West Michigan business community sends thanks, beer, to Snyder

Brett VanderKamp, president of New Holland Brewery, hands former Gov. Rick Snyder a six-pack in his honor, June 6, 2019 | Grand Rapids Area Chamber

Former Gov. Rick Snyder used his first major public appearance since leaving office in January to share thoughts on the differences between being a two-term executive in the public sector versus his decades in the corporate world.

A former technology executive, venture capitalist and self-proclaimed “nerd,” Snyder spoke in Grand Rapids on Thursday afternoon before hundreds of business leaders at an event hosted by the Grand Rapids Area Chamber of Commerce. The Republican was interviewed on stage by Joan Budden, president and CEO of Priority Health, a health insurance company.

Gov. Gretchen Whitmer gave a video address before former Gov. Rick Snyder’s speech, June 6, 2019 | Grand Rapids Area Chamber

Gov. Gretchen Whitmer, who succeeded Snyder, gave a brief, pre-recorded video message to the crowd before Snyder came on stage.

Sporting a trim beard, Snyder urged executives to consider running for office, calling it a “wonderful experience.” But he also noted the increased “scrutiny” that comes with being the state’s top executive, both for himself and his family.

That’s particularly true, he said, when compared with his time in the private sector.

“Everything is underneath the microscope,” Snyder said. “I thought when I was in the private sector I was fairly active in communications. I would give interviews on a regular basis. It wasn’t even [close] to what I had in this role, where literally we figured out that I did one interview per calendar day, every day when I was governor.”

Former Gov. Rick Snyder and Joan Budden, president and CEO of Priority Health, June 6, 2019 | Nick Manes

But for those who might heed his call to run for office, Snyder offered a few cautionary measures, specifically, “know who you represent.” Snyder said he’d frequently hear from lobbyists using flattery to push certain policies, as well as from protesters opposed to his governorship.  

“I can tell you that in each and every case I listened to them, I respected them and I understood that was part of the process,” Snyder said.

“But to put it into perspective, my role wasn’t to make them happy,” he continued. “My job was to represent 10 million people and to make the decisions I believe were the best for all those people in terms of going through that process.”

Beyond that, Snyder joked about his personal style of eschewing ties and shared his thoughts on Michigan’s growing entrepreneurial landscape.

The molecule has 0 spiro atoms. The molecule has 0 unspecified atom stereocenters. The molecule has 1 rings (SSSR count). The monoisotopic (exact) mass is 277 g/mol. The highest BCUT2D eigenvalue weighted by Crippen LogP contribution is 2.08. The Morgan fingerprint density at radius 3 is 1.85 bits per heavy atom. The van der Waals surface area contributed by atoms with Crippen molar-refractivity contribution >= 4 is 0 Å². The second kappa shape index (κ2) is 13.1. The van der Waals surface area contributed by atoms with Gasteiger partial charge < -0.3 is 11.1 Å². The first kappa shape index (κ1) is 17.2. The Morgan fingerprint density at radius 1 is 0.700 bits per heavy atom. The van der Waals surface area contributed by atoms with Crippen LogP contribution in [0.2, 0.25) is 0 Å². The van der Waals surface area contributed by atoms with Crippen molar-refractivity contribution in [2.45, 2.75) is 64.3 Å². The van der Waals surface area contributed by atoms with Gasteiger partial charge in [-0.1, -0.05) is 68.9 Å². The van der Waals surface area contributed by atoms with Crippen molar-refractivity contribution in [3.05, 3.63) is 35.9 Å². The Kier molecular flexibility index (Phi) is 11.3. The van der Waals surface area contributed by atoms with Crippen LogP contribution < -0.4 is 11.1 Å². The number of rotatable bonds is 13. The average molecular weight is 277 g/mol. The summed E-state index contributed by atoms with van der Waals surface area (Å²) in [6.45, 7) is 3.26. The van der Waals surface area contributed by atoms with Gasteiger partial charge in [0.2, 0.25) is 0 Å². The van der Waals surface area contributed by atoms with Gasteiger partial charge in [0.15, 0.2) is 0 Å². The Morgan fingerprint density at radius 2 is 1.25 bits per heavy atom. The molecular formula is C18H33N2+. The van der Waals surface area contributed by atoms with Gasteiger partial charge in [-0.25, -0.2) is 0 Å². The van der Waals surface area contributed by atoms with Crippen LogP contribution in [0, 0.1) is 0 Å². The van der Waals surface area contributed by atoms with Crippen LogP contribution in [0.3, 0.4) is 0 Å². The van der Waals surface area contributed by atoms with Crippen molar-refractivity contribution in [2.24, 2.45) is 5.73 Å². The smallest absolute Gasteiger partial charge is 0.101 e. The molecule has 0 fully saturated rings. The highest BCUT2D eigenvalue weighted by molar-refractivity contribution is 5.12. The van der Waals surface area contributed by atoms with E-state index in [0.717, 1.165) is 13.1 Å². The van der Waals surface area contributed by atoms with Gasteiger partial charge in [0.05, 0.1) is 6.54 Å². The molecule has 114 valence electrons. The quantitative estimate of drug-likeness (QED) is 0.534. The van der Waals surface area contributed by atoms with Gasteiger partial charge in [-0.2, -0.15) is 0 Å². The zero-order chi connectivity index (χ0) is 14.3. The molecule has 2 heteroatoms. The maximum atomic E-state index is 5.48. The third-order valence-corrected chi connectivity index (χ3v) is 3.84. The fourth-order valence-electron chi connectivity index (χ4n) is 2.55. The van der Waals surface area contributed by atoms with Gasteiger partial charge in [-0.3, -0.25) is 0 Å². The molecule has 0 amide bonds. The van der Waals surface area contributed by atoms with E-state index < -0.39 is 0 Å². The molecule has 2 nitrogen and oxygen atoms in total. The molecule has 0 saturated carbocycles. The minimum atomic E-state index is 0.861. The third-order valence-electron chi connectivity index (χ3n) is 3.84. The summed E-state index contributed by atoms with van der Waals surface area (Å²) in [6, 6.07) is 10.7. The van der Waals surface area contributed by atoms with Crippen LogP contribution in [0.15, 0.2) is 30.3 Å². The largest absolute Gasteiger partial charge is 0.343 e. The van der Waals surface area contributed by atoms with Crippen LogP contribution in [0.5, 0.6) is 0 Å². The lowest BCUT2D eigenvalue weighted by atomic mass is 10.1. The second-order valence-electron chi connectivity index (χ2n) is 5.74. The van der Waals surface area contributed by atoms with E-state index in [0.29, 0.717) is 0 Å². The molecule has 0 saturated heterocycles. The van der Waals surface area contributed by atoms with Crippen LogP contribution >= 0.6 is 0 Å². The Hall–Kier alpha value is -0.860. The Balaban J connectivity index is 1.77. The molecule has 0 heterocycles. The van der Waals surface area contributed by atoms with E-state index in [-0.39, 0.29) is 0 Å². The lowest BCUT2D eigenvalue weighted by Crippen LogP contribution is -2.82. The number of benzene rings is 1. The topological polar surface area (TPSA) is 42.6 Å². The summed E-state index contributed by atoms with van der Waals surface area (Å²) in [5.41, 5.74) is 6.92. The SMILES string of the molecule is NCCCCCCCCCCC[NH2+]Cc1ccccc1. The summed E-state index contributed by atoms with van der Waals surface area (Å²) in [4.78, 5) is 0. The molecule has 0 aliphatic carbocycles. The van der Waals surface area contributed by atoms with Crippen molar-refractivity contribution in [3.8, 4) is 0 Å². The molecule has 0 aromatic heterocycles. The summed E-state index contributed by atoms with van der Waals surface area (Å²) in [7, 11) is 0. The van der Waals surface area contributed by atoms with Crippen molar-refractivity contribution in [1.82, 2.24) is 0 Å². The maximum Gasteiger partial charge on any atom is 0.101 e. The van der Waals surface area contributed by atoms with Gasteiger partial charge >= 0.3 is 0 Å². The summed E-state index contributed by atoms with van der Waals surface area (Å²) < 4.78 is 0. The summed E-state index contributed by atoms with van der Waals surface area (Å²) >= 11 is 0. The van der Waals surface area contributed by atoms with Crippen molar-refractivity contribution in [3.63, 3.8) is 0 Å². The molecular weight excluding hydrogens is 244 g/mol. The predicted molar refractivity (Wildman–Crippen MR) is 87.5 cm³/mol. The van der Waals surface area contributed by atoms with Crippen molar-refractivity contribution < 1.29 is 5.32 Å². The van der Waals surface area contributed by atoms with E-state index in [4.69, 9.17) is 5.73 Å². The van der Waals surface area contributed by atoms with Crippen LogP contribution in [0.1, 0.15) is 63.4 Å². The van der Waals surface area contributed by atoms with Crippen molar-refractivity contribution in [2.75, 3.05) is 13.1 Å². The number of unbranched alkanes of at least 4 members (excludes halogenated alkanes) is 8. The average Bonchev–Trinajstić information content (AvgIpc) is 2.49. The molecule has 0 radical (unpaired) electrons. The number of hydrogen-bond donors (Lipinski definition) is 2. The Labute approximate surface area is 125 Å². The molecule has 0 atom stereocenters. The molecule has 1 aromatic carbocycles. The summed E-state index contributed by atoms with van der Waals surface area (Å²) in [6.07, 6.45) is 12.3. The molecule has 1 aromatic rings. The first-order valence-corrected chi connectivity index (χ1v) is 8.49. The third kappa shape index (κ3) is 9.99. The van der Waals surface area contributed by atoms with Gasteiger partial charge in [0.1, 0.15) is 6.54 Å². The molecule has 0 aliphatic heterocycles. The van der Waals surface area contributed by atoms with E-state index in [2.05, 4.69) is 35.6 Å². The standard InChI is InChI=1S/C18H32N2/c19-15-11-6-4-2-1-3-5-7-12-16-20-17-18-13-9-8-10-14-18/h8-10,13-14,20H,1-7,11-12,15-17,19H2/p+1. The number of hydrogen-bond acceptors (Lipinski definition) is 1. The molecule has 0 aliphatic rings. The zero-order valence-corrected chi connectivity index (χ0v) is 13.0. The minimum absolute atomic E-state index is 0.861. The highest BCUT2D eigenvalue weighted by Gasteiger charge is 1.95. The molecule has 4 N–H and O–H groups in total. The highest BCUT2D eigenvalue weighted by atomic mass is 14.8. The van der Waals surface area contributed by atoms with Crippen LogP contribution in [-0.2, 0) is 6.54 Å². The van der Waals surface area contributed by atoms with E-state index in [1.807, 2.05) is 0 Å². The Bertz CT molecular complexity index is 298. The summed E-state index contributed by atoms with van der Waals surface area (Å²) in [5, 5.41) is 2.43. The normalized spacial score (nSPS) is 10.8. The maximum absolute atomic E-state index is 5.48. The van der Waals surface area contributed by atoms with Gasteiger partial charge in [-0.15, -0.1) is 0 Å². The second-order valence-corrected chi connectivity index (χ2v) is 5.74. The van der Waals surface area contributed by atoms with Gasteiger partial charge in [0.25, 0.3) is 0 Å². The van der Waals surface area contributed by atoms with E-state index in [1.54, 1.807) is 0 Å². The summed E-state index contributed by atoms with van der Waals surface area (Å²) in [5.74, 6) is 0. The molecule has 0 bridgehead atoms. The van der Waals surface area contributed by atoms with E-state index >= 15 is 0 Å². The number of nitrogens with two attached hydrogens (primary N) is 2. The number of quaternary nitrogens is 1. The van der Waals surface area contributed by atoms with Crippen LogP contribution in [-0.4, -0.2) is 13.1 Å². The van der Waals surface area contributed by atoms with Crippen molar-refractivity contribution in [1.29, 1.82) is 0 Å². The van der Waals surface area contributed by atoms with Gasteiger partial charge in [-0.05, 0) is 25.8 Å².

Former Gov. Rick Snyder and Joan Budden, president and CEO of Priority Health, June 6, 2019 | Grand Rapids Area Chamber

One thing he didn’t do, however, was weigh in on current Michigan news. Since leaving office six months ago, Snyder, who was term-limited from running again, has maintained a low profile, mostly spending time with family and declining to comment on state policy or political issues.

That’s in contrast to his former lieutenant governor, Brian Calley, who’s now president of the Small Business Association of Michigan and has stayed in the political mix, sometimes allying himself with Whitmer.

Snyder broke his silence briefly earlier this week, tweeting his displeasure with what he called “sloppy and misleading” media reports on search warrants executed two weeks ago on his and other former administration officials’ former state-issued mobile devices as part of the Flint water crisis investigation.

Snyder slams ‘sloppy’ media reporting tied to Flint search warrants

The Republican garnered several rounds of applause from the assembled business leaders, particularly with his calls for “civility.” He also was given his own branded six-pack of craft beer by Brett VanderKamp, president of New Holland Brewery.

The beer, VanderKamp said, was called “Relentless Positive Ale,” a play on Snyder’s longtime slogan of “Relentless Positive Action.”

“We want to thank you for the positive impact you had on the state and positive impact specifically you’ve had on business,” VanderKamp said, handing him the cans.

Nick Manes
Nick Manes is a former Michigan Advance reporter, covering West Michigan, business and labor, health care and the safety net. He previously spent six years as a reporter at MiBiz covering commercial real estate, economic development and all manner of public policy at the local and state levels.


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